A lot of discussion after my Fantastic Fest pals and I exited Lee's Adventure revolved around its extremely derivative nature. The film has the kind of hyperactive form-shifting and outside the cinematic line coloring that always makes people scream Scott Pilgrim (as though that film were a totally original monolith rather than just a really great example of modern youthful filmmaking), but I heard names like Fight Club bandied about as well. The question was whether or not Lee's Adventure had enough of its own story to justify all that cinematic lifting. The popular opinion was no. Mine was yes.
Staring Jaycee Chan, the nearly identical son of Jackie Chan, Lee's Adventure has all kinds of weird slapstick science fiction stuff going on, but deep down it is a love story focused on regret. It achieves that story well enough to justify its methodology. Despite the obvious video game stuff, the closest counterpart for this film is not Scott Pilgrim but Futurama. It has the same openness to casually taking crazy sci-fi ideas even further than their logical conclusions. I found myself energized by its joy, but only so much as I cared about its center relationship, which turned out to be a fair amount.
Chan plays Li Xian Ji, a guy who suffers from a disease that makes him experience time slower than the rest of us. While such an illness certainly has benefits, it also alienates him from others and makes him a bit of an outcast. He then meets a beautiful young woman who also suffers from slowed down living. Totally in sync, they can share their unique perspective on the world and grow together as a result. We understand her importance in his life more so than in other romances. So when he loses her, we also gain a deeper understanding of his pain.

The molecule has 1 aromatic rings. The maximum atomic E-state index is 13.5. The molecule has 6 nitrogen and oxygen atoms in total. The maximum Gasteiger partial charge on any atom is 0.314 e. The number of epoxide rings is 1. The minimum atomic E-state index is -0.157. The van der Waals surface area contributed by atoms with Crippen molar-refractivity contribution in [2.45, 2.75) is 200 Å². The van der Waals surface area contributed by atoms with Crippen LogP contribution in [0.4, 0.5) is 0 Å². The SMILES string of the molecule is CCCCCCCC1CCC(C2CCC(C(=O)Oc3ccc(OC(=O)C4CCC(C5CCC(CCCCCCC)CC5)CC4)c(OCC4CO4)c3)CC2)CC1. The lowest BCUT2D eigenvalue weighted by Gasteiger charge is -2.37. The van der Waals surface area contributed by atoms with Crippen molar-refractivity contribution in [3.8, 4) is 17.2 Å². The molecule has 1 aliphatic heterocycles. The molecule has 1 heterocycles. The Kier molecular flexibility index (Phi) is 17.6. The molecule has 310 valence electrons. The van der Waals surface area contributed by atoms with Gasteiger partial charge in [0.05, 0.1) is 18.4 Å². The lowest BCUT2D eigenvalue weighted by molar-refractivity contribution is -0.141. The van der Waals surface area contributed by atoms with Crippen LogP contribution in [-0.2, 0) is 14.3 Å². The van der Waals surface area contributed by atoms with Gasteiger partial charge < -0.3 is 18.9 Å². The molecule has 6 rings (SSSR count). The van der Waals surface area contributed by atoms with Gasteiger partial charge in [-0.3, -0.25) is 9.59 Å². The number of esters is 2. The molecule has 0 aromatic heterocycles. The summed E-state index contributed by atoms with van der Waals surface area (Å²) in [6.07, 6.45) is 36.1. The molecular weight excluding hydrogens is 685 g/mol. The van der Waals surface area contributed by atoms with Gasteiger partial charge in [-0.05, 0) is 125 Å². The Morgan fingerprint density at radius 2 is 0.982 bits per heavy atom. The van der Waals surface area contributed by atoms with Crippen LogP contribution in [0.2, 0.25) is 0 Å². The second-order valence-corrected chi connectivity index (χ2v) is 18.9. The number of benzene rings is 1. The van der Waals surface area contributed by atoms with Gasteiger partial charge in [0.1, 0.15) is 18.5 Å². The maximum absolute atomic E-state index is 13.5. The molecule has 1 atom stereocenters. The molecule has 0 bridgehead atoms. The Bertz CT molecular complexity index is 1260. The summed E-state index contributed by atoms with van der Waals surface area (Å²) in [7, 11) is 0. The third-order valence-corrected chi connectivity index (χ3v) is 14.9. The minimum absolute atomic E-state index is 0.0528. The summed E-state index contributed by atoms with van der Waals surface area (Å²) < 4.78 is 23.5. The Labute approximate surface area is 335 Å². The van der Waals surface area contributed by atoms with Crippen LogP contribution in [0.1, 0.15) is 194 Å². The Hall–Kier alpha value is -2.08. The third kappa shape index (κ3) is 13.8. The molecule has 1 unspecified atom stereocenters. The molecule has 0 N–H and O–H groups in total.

Like Superman, Li Xian Ji wishes to turn back time and save his girlfriend. To do this he must play a lot of video games. And sell his hands. And kill Osama Bin Laden. And a bunch of other stuff. Don't worry about the logic.
Lee's Adventure never stops for air, so it takes a bit of energy just to watch it. The inventiveness and humor level on display is quite high, however. The story may revolve around regret, but this is not a regretful film. You can ponder the sadness behind Lee's obsession, but that's up to you. The film never forces it.
I can also see a bit of social commentary regarding Asian youth here as well. According to every goddamn person I met there, Taiwan has the lowest birthrate in the world. Young men in Japan have largely lost interest in dating. I can't imagine Hong Kong differs much in this regard. Like a bunch of Michael Jacksons, many Asian kids lack what we could recognize as a healthy childhood and as a result seem to be refusing adulthood when it comes knocking. Lee's illness is at its core antisocial and there are very few characters beside him in the film. When he loses his lady, he turns to frequent, frantic videogame playing (intentionally shot from behind to resemble masturbation) to save the day. Not to spoil the film, but it's not until he puts down the controller and lets himself age that he succeeds.
But that's better saved for a later discussion. For now, Lee's Adventure is a hyperactive but sweet film with lots of cinematic tricks up its sleeve and a healthy amount of humor (the animated Bin Laden sequence had me laughing from beginning to end). It's too small to ever be anyone's favorite film, but I liked it a lot, and it's definitely provides an ample showcase for Jaycee Chan, whom I hope to see a lot more of soon.